Committeepeople in a North Side state senator’s district say they’re committed to an open and “transparent process” for picking a replacement, but some in that district say the plan for picking a successor leaves out voters.
Leni Manaa-Hoppenworth, a co-coordinator of the Indivisible chapter, Indivisble IL-9, that encompasses Andersonville and Edgewater — part of Indivisible Illinois, which was founded in 2016 to push back on former President Donald Trump’s agenda — said the process of picking who will serve out the remaining two years in Sen. Heather Steans’ term shuts independent voices out.
“The process leaves behind the voters,” Manaa-Hoppenworth said. “It shuts out ... people and independent voices. And who, instead, has the power to give that elected office to a person is a very select few people; they’re political insiders.”
Manaa-Hoppenworth’s group has put out a petition regarding the appointment process and said the response to that petition has been, “It’s very naive to think you would have an idea to change the system.”
In their list of demands, the Andersonville and Edgewater group wants the committeepeople to “acknowledge the appointment process should be reserved for special and extenuating circumstances.”
Among other things, they also want the group of nine committeepeople to “recognize the remarkable history of appointments and midterm resignations in our neighborhoods in particular,” which they say dates back to the 1970s, and “commit to breaking the toxic cycle and appoint an interim placeholder State Senator who promises not to run for re-election in 2022” so there is a “level playing field,” Manaa-Hoppenworth said.
Steans announced her plans to resign after 12 years in the state Senate on Tuesday, and Rep. Kelly Cassidy, a Democrat whose district is part of Steans’, jumped into the race not long after, announcing her intention to seek the appointment to Steans’ seat.
The district includes Rogers Park, Edgewater and Andersonville.
Harry Osterman, who represents the 48th Ward as its alderman and committeeperson, said Sunday, while he respects the opinions of Indivisible 9, “The responsibility of the committee is to fill the Senate seat.”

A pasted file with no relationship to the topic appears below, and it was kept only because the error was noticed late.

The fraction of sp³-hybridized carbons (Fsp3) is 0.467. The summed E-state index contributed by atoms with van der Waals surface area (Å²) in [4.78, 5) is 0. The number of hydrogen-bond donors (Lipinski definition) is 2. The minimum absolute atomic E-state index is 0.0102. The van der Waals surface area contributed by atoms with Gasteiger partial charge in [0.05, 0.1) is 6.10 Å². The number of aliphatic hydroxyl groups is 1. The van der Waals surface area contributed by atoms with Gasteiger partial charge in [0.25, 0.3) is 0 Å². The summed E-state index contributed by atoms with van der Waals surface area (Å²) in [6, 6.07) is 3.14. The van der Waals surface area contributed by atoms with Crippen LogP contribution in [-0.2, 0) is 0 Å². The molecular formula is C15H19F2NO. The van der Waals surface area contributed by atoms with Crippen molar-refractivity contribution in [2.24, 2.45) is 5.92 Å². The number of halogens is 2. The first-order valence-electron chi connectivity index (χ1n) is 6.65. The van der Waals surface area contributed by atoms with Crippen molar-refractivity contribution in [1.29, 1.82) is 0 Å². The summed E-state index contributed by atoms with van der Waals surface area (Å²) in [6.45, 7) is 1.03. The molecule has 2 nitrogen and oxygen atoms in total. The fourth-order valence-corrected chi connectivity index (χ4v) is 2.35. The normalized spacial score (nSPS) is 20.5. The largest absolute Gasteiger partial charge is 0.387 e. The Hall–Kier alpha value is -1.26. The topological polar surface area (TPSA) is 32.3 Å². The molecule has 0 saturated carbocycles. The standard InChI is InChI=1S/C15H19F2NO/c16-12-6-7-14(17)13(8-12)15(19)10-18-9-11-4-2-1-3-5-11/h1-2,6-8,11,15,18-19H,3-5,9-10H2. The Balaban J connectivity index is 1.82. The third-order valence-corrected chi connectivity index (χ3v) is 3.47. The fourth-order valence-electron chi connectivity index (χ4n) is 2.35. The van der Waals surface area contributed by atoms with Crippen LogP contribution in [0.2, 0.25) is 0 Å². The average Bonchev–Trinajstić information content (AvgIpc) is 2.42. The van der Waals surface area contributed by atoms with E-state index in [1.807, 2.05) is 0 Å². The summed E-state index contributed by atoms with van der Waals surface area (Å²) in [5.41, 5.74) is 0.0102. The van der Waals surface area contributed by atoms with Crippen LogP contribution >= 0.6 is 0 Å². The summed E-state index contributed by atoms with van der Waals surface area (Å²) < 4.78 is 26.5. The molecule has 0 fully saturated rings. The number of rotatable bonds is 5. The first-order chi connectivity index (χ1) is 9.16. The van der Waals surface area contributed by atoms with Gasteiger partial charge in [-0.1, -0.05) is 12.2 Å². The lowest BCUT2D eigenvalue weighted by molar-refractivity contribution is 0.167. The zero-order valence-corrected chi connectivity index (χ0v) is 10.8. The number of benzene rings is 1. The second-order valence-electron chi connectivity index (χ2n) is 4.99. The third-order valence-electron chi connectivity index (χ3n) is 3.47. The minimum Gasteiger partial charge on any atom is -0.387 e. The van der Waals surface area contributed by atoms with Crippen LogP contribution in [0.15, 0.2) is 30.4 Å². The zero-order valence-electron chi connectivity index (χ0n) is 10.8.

“Given that the state has the challenges it does, I think it’s important that we find the right person who can take [Steans’] place,” Osterman said. “This is a year where redistricting is going to take place. I think having a strong voice representing our communities is going to be critical, and the reality also is that, in probably 10 months, there’ll be petitions on the street where candidates can run for the senate seat … I think residents who live in our communities are going to decide, now and in the future, that we get it right.”
Osterman, who has the largest share of the weighted vote, said he plans to convene the nine committeepeople for an open forum at 1 p.m. on Feb. 6 at the Swedish American Museum, though the meeting will be conducted via videoconference.
He and other committeepeople have been getting texts and phone calls about the Senate seat, he said. Until the meeting, they will get the word out on social media and meet with the candidates who want to be appointed to Steans’ seat.
“We’re trying to do this in an open, fair, transparent process,” Osterman said. “I think that’s really important for us, I think our constituents expect that, and that’s what we’re committed to.”
Others including 40th Ward Committeeperson Maggie O’Keefe and 47th Ward Committeeperson Paul Rosenfeld also say they’re committed to an open and transparent process.
Candidates announced their plans to seek the appointment to Cassidy’s seat, though it won’t be open unless — or until — Cassidy is appointed to the state’s upper legislative chamber.
That could be an easy feat.
As a Democratic committeeperson for the 49th Ward, Cassidy has the third largest share, or about 22%, of the weighted vote needed to pick Steans’ successor. She would only need to align herself with a few other committeepeople to ensure she’s moved up to the seat.
The chosen candidate must receive 50% plus one to secure the appointment.
In a statement, Cassidy said seeking the appointment would “ensure seamless representation of the residents of this Senate district in what I hope will be an open and transparent process.
“Should my current seat become open, I would expect that will be filled in an open and transparent process as well,” Cassidy’s statement reads in part.